John challenges the emphasis placed on war in history, saying that ‘civilisation would not have advanced without long periods of productive peace. As the great humanist and peace thinker Erasmus (1466-1536) put it, “peace is the mother and nurse of all that is good for humanity”. And peace is what most people want most of the time: if war is in our genes then peace is there even more’.
John gave the example of the BBC’s coverage of the centenary of the beginning of World War 1 of looking at history from the wrong perspective. A better question to ask would be ‘why did the peace fail’ rather than ‘who fired the first shot?’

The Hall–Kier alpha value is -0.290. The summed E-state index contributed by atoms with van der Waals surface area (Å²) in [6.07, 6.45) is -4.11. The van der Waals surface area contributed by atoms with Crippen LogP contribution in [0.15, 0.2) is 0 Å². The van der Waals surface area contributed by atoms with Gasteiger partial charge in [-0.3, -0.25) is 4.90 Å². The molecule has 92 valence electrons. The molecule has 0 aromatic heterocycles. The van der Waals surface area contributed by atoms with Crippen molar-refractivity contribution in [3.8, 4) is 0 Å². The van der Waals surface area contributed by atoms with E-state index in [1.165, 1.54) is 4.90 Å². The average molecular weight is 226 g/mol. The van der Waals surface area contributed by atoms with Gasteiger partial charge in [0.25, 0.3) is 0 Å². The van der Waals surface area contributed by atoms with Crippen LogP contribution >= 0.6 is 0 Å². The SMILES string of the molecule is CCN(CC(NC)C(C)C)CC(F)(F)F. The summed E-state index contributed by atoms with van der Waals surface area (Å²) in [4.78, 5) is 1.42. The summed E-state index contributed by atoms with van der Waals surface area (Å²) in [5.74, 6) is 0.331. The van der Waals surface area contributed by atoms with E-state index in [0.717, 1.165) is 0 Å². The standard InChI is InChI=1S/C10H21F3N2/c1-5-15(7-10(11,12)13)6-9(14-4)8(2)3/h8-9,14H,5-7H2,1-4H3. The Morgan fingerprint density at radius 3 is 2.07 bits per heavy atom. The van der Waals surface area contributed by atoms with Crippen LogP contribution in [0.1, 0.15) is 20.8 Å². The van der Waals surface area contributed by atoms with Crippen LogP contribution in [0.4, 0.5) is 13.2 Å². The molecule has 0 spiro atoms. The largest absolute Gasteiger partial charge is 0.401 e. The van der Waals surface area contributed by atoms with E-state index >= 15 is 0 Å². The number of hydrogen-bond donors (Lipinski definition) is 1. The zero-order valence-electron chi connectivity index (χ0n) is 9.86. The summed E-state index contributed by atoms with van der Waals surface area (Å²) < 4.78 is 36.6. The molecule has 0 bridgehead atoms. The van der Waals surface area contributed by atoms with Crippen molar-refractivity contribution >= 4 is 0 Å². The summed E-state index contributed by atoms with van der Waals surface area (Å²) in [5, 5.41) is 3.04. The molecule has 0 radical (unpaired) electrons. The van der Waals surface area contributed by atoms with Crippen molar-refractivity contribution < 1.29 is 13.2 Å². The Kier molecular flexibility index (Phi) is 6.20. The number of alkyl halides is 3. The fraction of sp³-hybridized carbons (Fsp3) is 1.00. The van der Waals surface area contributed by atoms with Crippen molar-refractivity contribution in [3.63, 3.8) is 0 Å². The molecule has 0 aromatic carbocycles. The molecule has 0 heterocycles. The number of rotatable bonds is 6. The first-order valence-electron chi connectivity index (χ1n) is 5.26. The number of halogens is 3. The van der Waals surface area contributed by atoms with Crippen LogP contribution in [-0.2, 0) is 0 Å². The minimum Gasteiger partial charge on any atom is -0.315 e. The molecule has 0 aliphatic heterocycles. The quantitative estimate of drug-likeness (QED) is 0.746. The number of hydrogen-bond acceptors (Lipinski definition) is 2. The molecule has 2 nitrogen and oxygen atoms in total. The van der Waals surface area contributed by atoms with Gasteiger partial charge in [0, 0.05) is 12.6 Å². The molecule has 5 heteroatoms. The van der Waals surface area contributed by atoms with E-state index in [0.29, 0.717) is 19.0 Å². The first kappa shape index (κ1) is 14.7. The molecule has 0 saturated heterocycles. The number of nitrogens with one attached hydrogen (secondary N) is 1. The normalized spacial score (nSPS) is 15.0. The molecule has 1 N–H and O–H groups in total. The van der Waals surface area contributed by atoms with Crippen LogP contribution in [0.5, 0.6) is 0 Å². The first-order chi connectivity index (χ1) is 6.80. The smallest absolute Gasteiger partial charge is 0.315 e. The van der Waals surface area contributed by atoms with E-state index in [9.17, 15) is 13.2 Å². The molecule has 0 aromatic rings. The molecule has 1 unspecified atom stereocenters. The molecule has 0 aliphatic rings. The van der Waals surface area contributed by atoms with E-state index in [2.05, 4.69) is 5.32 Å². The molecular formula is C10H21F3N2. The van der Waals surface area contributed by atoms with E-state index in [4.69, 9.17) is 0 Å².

He welcomed the decision by the House of Commons not to intervene in the Syrian conflict, and said that no doubt influenced Obama. He suggested that if we had bombed Syria the Middle East would have descended into even more turmoil than it is at the moment. And “would we have started talks with Iran over their nuclear programme?” The lesson he drew from Syria was that by not going to war we are more likely to achieve diplomatic results.
John worked at The Guardian for 20 years as assistant foreign editor and chief foreign leader-writer. In 2001-03 he set up The Guardian’s first staff office on the Chinese mainland in Shanghai – and was at Tiananmen Square during the protests.
Now living in Oxfordshire, he is active in local historical research, CND, and the Labour Party.
Picture, left to right: John Gittings, Chris Farman, Chair NOVLP Branch, Martin Packard, former member of The British Peacekeeping force in Cyprus 1964
Read his book: THE GLORIOUS ART OF PEACE: From the Iliad to Iraq
(Oxford University Press, 2012)